“If you have a choice between a great teacher and a smaller class, go for a great teacher” 10 steps to greatness

Education policy adviser to the Organisation for Economic Co-operation and Development Andreas Schleicher said, “too much money had been spent reducing class sizes, instead of boosting teacher performance”.

Northern Beaches Christian School, is becoming known as one of the world’s most innovative schools. Each week we host individuals and groups from across Australia and around the world who come to see the spaces, the students at work and learn from our journey. Our teachers are critical to successful learning, and the principal, Stephen Harris, made the decision quite a while ago, to invest in teacher PD, through ongoing weekly professional learning, and quarterly immersive whole staff PD.

To answer the question ‘What makes a great teacher?’ I only need to look around the school to be inspired.

So, what are some of the necessary elements of a great teacher?

1. Love kids and believe the best for them.  photo (35)

Relationships matter above everything. At TED Talk Education, Rita Pierson*, in her talk Every Kid needs a Champion said, “Kids don’t learn from people they don’t like”. And the corollary is that they like people who like them.

2. Embrace your purpose.

There is an old tale about two men building a wall. When asked “what are you doing?”, the first replied, “Building a wall”, while the second answered, “Making a home for a family.” Effective education is centred on the student and their future, not just ploughing through content.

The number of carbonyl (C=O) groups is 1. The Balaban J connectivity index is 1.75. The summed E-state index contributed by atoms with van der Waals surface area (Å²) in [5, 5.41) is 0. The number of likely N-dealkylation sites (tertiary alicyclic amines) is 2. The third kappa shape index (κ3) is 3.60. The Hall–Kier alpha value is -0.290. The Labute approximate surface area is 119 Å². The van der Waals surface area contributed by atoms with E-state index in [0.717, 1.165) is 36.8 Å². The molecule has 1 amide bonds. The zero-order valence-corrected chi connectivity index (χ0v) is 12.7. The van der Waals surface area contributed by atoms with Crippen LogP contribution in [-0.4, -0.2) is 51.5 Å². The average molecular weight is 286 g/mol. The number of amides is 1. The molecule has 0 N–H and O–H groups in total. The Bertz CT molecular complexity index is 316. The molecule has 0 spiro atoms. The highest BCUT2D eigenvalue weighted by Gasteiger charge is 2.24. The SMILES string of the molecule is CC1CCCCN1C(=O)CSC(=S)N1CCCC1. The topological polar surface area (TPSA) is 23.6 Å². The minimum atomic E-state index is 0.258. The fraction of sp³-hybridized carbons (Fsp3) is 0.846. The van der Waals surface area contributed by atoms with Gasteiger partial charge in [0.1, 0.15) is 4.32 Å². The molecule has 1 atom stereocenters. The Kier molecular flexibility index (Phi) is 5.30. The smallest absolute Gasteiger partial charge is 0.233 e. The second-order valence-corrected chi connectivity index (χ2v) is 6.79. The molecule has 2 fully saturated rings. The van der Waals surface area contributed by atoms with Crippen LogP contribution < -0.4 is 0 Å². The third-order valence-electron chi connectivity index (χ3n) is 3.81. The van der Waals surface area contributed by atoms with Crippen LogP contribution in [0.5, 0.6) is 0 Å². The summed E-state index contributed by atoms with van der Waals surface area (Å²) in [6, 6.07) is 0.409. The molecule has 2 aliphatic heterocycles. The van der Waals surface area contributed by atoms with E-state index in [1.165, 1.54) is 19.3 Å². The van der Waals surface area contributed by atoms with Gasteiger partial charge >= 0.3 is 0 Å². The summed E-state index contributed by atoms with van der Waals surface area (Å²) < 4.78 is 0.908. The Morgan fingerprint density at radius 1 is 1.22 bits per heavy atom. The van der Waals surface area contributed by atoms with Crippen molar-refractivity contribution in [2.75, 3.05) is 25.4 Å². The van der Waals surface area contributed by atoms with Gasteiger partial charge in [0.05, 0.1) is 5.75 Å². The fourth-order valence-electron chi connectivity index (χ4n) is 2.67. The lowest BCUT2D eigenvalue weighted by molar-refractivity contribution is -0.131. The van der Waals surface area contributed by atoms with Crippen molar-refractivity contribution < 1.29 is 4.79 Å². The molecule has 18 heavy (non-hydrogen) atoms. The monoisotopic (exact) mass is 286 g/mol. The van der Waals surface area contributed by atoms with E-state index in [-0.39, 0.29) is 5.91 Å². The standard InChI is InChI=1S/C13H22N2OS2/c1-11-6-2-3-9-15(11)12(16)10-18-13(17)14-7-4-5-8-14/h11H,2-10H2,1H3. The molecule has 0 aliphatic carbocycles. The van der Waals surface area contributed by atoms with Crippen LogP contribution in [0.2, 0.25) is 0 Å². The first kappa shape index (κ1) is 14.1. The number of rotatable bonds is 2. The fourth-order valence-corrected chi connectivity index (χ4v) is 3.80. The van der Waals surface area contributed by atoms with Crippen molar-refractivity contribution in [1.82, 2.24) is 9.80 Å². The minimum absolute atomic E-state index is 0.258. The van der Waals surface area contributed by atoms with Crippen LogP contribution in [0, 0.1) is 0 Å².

3. Read the times.

Look around. We live in a visual, digital and interconnected world, where visible-learning, video and audio are legitimate ways of showing deep learning. Yet so many educators still hold to the written word as being the true, and perhaps only, reflection of rigour.

4. Anticipate the future.

The change is rapid, learn from your students and start to predict. Although there is uncertainty, teachers need to step out into the unknown. Three years ago, did you see what tablet technology could bring to education?

5. Understand your value

Once you knew the content to be taught, and you were the expert in the students’ eyes. Today we can’t possibly hold all the information available and your students can access the world’s experts. Reinvent your unique contribution.

6. Work together

The world is collaborative and connected, yet many classrooms remain a lonely place where the teaching is a one-to-many activity, which may be repeated in each classroom down the corridor. Team work bring richness to the process.

7. Get comfortable with vulnerability

Success as a team can only be achieved through being real and open with one another, rather than being defensive about (professional) territory. It is very rewarding and sometimes messy.

8. Pursue excellence

Excellence means doing the very best with what is in your hand – it doesn’t mean perfectionism. It means continually making small improvements and not getting comfortable, ever (well, at least not for too long).

9. Get connected

The internet and the world of social media is the world of your students. Learn from them. Use Twitter as your professional learning network, get connected in person with other passionate educators.

10. Keep learning and doing.

I’ve heard it said that students learn their teacher, before they learn the subject. If you are a passionate learner, curious and engaged, imagine what you can pass on to your students.


*In researching this piece I was saddened to read that Ms Pierson passed away in June 2013

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